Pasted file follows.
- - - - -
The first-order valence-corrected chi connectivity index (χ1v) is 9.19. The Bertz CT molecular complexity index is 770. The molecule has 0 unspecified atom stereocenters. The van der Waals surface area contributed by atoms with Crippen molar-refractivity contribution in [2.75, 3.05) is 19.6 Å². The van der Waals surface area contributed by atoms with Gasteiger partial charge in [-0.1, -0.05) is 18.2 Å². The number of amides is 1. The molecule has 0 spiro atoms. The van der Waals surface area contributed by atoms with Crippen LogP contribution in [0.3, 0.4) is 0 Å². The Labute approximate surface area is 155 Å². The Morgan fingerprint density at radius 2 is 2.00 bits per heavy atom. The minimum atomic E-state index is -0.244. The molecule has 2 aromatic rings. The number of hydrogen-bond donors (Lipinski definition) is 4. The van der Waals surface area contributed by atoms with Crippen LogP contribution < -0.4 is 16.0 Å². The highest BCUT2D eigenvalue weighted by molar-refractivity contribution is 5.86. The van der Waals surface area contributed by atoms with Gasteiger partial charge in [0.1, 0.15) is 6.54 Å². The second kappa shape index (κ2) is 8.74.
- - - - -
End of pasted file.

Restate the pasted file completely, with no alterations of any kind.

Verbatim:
The first-order valence-corrected chi connectivity index (χ1v) is 9.19. The Bertz CT molecular complexity index is 770. The molecule has 0 unspecified atom stereocenters. The van der Waals surface area contributed by atoms with Crippen molar-refractivity contribution in [2.75, 3.05) is 19.6 Å². The van der Waals surface area contributed by atoms with Gasteiger partial charge in [-0.1, -0.05) is 18.2 Å². The number of amides is 1. The molecule has 0 spiro atoms. The van der Waals surface area contributed by atoms with Crippen LogP contribution in [0.3, 0.4) is 0 Å². The Labute approximate surface area is 155 Å². The Morgan fingerprint density at radius 2 is 2.00 bits per heavy atom. The minimum atomic E-state index is -0.244. The molecule has 2 aromatic rings. The number of hydrogen-bond donors (Lipinski definition) is 4. The van der Waals surface area contributed by atoms with Crippen LogP contribution < -0.4 is 16.0 Å². The highest BCUT2D eigenvalue weighted by molar-refractivity contribution is 5.86. The van der Waals surface area contributed by atoms with Gasteiger partial charge in [0.1, 0.15) is 6.54 Å². The second kappa shape index (κ2) is 8.74.